Green heat for climate-neutral Elbmarsch region

WestholsteinWärme GmbH soon to heat Brunsbüttel's households with waste heat
14 February 2022
Kiel Canal

Almost half of Germany's electricity needs are met by wind, hydroelectric, solar and biomass. But climate-neutral heating at just over 15 per cent lags far behind the ambitious goal of a 65 per cent cut in CO2 emissions by 2030 over 1990 as oil and gas-fired heating systems are still the norm. Brunsbüttel in Elbmarsch, about 70 kilometres northwest of Hamburg, is keen to change that situation soon. "We're getting out of fossil fuel combustion and into regenerative heating," said Andreas Wulff, Managing Director of Stadtwerke Brunsbüttel.

District heating from renewable energy

Wulff is pushing ahead with climate-friendly heat from WestholsteinWärme GmbH. Founded only last autumn, Stadtwerke Brunsbüttel and Entwicklungsgesellschaft Westholstein have a half share each and have made initial contacts with potential suppliers of heating for Brunsbüttel.

Managers of WestholsteinWärme
© WestholsteinWärme GmbH
Andreas Wulff and Dr Guido Austen

Sasol, the South African chemical company, has a factory between the Elbe and the Kiel Canal and will supply most of the heat. Basic chemicals for detergents, pharmaceuticals and abrasives such as aluminas, paraffins and fatty alcohols are already produced there and generate lots of previously unused waste heat that could heat homes in future."When the demand for heating is high, especially in winter, heat from the combustion of wood chips is supplemented," said Wulff.

Bioenergie Brunsbüttel Contracting GmbH's biomass cogeneration plant, which is a subsidiary of Hamburger Energiewerke GmbH, will deliver the heat. "This project is an important part of the regional energy transition," said Dr Guido Austen, Managing Director of Westholstein Wärme and infrastructure expert at Entwicklungsgesellschaft Westholstein.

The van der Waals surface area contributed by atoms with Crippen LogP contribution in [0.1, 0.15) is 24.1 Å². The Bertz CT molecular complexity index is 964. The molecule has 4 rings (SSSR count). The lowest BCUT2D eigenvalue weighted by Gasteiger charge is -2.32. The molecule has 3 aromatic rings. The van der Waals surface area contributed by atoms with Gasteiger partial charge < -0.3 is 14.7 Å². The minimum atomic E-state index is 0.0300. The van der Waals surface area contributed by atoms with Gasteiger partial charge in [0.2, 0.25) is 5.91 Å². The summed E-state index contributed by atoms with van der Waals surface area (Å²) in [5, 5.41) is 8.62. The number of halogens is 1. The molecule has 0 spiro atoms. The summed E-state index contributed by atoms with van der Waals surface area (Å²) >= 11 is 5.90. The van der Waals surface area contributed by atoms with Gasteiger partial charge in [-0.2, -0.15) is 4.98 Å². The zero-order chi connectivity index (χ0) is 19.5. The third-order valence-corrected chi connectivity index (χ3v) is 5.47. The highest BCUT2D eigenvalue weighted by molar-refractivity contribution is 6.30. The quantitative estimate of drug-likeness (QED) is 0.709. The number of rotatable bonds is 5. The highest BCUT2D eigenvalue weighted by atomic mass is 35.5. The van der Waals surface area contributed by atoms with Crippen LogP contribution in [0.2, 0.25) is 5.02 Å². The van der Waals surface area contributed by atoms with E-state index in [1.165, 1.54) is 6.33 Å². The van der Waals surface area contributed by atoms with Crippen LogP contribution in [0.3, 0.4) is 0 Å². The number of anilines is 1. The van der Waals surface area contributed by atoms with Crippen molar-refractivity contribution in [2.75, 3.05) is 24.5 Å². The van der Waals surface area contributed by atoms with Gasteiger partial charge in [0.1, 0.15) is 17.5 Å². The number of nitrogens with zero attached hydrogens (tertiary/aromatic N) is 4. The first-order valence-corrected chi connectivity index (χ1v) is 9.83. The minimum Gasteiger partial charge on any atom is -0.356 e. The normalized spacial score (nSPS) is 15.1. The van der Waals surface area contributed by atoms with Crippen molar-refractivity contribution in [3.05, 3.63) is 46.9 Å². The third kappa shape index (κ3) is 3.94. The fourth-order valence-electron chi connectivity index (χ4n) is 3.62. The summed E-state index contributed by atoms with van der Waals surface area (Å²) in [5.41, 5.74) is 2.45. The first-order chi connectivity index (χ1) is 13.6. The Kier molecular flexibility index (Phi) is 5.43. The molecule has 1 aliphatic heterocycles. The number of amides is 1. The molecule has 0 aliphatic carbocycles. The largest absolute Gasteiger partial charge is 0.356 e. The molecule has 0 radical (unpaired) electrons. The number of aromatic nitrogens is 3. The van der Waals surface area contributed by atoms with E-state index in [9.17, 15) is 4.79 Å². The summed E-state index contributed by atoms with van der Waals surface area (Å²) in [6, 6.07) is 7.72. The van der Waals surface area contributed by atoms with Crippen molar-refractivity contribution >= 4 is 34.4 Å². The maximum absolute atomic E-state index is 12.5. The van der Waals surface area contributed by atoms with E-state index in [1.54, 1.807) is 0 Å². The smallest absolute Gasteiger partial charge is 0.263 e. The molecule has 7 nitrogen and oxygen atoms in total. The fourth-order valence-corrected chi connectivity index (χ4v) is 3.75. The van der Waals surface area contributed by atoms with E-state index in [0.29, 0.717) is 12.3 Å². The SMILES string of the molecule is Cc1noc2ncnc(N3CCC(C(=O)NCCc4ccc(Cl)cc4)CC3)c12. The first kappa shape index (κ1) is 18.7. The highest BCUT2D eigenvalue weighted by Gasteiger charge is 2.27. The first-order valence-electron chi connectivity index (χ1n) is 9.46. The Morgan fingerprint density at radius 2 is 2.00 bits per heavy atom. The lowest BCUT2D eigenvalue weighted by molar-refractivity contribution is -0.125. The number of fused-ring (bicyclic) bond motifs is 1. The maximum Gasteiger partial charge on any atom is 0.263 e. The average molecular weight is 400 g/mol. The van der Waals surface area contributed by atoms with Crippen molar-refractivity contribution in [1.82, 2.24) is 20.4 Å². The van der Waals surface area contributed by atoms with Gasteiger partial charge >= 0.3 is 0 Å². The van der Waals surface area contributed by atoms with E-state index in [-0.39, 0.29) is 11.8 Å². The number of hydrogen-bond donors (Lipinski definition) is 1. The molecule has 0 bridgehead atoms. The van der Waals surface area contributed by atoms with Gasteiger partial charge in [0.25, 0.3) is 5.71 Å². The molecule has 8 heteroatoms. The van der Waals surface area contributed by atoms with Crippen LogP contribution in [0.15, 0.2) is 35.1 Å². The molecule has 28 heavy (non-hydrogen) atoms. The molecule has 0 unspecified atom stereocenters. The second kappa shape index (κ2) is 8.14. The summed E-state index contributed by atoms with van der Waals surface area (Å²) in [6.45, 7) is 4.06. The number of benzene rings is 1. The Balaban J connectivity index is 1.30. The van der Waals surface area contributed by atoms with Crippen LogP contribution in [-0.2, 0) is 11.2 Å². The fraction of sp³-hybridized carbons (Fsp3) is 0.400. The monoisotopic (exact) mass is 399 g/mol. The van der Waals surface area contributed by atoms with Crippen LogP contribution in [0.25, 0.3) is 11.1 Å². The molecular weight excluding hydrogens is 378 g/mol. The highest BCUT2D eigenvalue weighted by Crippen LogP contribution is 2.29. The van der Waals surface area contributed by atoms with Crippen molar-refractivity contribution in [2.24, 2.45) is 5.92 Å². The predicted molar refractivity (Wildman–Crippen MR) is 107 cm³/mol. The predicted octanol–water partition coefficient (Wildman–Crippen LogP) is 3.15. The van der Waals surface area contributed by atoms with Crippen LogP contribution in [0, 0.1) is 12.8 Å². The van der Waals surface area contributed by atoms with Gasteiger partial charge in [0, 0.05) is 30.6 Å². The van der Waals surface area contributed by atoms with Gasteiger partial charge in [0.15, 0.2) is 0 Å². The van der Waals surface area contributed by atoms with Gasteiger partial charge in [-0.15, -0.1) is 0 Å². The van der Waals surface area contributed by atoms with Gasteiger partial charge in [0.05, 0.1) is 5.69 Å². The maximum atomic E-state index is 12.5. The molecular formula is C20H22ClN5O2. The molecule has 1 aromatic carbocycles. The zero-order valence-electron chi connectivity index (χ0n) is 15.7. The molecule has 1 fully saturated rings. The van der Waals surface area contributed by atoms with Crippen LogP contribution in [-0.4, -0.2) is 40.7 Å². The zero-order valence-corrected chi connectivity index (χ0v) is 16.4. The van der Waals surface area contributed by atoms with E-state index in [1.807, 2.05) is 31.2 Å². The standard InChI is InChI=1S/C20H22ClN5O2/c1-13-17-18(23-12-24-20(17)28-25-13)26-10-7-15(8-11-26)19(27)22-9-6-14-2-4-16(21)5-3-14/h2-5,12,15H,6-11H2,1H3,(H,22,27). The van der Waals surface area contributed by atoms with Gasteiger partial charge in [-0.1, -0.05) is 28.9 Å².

District heating network planned

"To begin with, we want to supply 3,000 to 4,000 households or almost a third of the city with heat," said Wulff. But a modern district heating network is needed to ensure that the 90-degree hot water actually reaches the buildings. Ten kilomteres of insulated water pipes are to be laid through the city's subsoil.

"We have to dig right through the city," said Wulff. Planning is in full swing, and the first excavations could begin this year. Residents have already been informed of the project, he says. "The interest and demand are enormous," said Wulff. Many households are keen on attractive and predictable heating costs and rightly so. "High, fluctuating prices for gas heating will no longer be an alternative," he added. 

Elbmarsch to become climate neutral by 2045

However, the move towards a climate-friendly heat supply is by no means cheap. Around EUR 15 million have been earmarked for the first phase through 2026, 30 to 40 per cent of which will be provided by the German government as part of the "Heat Networks 4.0" funding scheme. However, the heating network is only a first step, according to Wulff and Austen.  

WestholsteinWärme GmbH also hopes to build plants with large heat pumps to use the residual heat from water in  the Kiel Canal. Geothermal energy and biomass generated locally could also lead more diverse sources of heat. "Moreover, we are virtually surrounded by wind turbines here," said Austen. So it makes sense to convert surplus wind power to heat (power-to-heat) or even hydrogen and liquid fuels (power-to-X)  in future. "That will benefit Brunsbüttel and the entire region between the Elbe, Eider and Stör rivers," he pointed out. Both he and Wulff are aiming for climate-neutrality: "We want the Elbmarsch to become climate-neutral by 2045." The region would then be fully in line with the German goverment's climate protection strategy and that of the state of Schleswig-Holstein.
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